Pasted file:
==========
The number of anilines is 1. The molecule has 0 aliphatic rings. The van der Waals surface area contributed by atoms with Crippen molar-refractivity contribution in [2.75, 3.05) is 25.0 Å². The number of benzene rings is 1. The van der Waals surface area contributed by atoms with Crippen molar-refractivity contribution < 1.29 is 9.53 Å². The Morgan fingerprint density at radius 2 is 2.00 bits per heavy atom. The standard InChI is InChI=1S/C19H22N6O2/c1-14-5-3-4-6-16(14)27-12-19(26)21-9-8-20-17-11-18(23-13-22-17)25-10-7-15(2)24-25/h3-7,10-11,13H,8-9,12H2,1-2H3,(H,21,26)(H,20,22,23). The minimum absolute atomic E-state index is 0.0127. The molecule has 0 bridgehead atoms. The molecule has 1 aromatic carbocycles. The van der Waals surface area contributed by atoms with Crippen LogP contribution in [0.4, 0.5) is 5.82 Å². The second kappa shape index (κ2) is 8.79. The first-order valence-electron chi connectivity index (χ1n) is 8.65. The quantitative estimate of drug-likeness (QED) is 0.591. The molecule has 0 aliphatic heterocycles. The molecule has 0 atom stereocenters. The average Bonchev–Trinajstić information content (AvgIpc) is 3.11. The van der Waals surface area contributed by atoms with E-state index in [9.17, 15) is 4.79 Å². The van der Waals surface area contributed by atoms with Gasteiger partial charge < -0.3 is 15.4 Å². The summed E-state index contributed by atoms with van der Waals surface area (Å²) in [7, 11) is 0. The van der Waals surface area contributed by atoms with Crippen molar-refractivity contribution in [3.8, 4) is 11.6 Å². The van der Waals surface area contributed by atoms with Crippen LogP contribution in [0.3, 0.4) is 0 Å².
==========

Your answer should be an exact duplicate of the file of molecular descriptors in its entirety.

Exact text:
The number of anilines is 1. The molecule has 0 aliphatic rings. The van der Waals surface area contributed by atoms with Crippen molar-refractivity contribution in [2.75, 3.05) is 25.0 Å². The number of benzene rings is 1. The van der Waals surface area contributed by atoms with Crippen molar-refractivity contribution < 1.29 is 9.53 Å². The Morgan fingerprint density at radius 2 is 2.00 bits per heavy atom. The standard InChI is InChI=1S/C19H22N6O2/c1-14-5-3-4-6-16(14)27-12-19(26)21-9-8-20-17-11-18(23-13-22-17)25-10-7-15(2)24-25/h3-7,10-11,13H,8-9,12H2,1-2H3,(H,21,26)(H,20,22,23). The minimum absolute atomic E-state index is 0.0127. The molecule has 0 bridgehead atoms. The molecule has 1 aromatic carbocycles. The van der Waals surface area contributed by atoms with Crippen LogP contribution in [0.4, 0.5) is 5.82 Å². The second kappa shape index (κ2) is 8.79. The first-order valence-electron chi connectivity index (χ1n) is 8.65. The quantitative estimate of drug-likeness (QED) is 0.591. The molecule has 0 aliphatic heterocycles. The molecule has 0 atom stereocenters. The average Bonchev–Trinajstić information content (AvgIpc) is 3.11. The van der Waals surface area contributed by atoms with E-state index in [9.17, 15) is 4.79 Å². The van der Waals surface area contributed by atoms with Gasteiger partial charge < -0.3 is 15.4 Å². The summed E-state index contributed by atoms with van der Waals surface area (Å²) in [7, 11) is 0. The van der Waals surface area contributed by atoms with Crippen molar-refractivity contribution in [3.8, 4) is 11.6 Å². The van der Waals surface area contributed by atoms with Crippen LogP contribution in [0.3, 0.4) is 0 Å².